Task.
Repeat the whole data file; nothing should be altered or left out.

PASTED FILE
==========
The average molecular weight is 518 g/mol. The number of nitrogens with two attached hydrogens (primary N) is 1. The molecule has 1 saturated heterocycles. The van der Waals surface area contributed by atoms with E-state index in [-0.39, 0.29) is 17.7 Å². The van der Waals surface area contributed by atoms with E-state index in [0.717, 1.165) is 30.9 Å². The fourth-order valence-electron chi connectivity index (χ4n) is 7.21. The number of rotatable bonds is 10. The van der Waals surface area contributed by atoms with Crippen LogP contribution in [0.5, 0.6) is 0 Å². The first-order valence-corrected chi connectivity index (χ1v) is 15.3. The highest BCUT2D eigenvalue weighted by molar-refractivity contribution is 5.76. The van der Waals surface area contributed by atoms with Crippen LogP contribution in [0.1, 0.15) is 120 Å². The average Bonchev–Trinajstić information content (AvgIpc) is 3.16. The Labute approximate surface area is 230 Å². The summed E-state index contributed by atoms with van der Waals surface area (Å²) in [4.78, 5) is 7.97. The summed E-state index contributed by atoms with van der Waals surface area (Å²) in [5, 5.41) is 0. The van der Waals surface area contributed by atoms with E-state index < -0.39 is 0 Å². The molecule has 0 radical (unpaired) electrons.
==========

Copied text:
The average molecular weight is 518 g/mol. The number of nitrogens with two attached hydrogens (primary N) is 1. The molecule has 1 saturated heterocycles. The van der Waals surface area contributed by atoms with E-state index in [-0.39, 0.29) is 17.7 Å². The van der Waals surface area contributed by atoms with E-state index in [0.717, 1.165) is 30.9 Å². The fourth-order valence-electron chi connectivity index (χ4n) is 7.21. The number of rotatable bonds is 10. The van der Waals surface area contributed by atoms with Crippen LogP contribution in [0.5, 0.6) is 0 Å². The first-order valence-corrected chi connectivity index (χ1v) is 15.3. The highest BCUT2D eigenvalue weighted by molar-refractivity contribution is 5.76. The van der Waals surface area contributed by atoms with Crippen LogP contribution in [0.1, 0.15) is 120 Å². The average Bonchev–Trinajstić information content (AvgIpc) is 3.16. The Labute approximate surface area is 230 Å². The summed E-state index contributed by atoms with van der Waals surface area (Å²) in [4.78, 5) is 7.97. The summed E-state index contributed by atoms with van der Waals surface area (Å²) in [5, 5.41) is 0. The van der Waals surface area contributed by atoms with E-state index < -0.39 is 0 Å². The molecule has 0 radical (unpaired) electrons.